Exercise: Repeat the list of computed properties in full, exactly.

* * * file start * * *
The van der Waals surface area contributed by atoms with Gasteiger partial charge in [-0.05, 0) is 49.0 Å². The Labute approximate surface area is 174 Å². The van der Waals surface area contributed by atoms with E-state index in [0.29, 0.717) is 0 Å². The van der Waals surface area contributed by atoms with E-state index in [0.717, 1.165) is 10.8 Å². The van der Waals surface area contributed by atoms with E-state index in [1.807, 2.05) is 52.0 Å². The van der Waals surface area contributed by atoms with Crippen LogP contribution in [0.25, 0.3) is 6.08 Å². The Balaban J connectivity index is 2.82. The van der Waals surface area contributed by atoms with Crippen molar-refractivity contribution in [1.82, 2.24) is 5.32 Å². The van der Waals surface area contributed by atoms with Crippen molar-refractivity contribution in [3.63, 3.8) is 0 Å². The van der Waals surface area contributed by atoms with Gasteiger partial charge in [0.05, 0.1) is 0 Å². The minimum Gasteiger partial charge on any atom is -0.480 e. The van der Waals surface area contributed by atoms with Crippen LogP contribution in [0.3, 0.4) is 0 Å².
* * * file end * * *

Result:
The van der Waals surface area contributed by atoms with Gasteiger partial charge in [-0.05, 0) is 49.0 Å². The Labute approximate surface area is 174 Å². The van der Waals surface area contributed by atoms with E-state index in [0.29, 0.717) is 0 Å². The van der Waals surface area contributed by atoms with E-state index in [0.717, 1.165) is 10.8 Å². The van der Waals surface area contributed by atoms with E-state index in [1.807, 2.05) is 52.0 Å². The van der Waals surface area contributed by atoms with Crippen LogP contribution in [0.25, 0.3) is 6.08 Å². The Balaban J connectivity index is 2.82. The van der Waals surface area contributed by atoms with Crippen molar-refractivity contribution in [1.82, 2.24) is 5.32 Å². The van der Waals surface area contributed by atoms with Crippen molar-refractivity contribution in [3.63, 3.8) is 0 Å². The van der Waals surface area contributed by atoms with Gasteiger partial charge in [0.05, 0.1) is 0 Å². The minimum Gasteiger partial charge on any atom is -0.480 e. The van der Waals surface area contributed by atoms with Crippen LogP contribution in [0.3, 0.4) is 0 Å².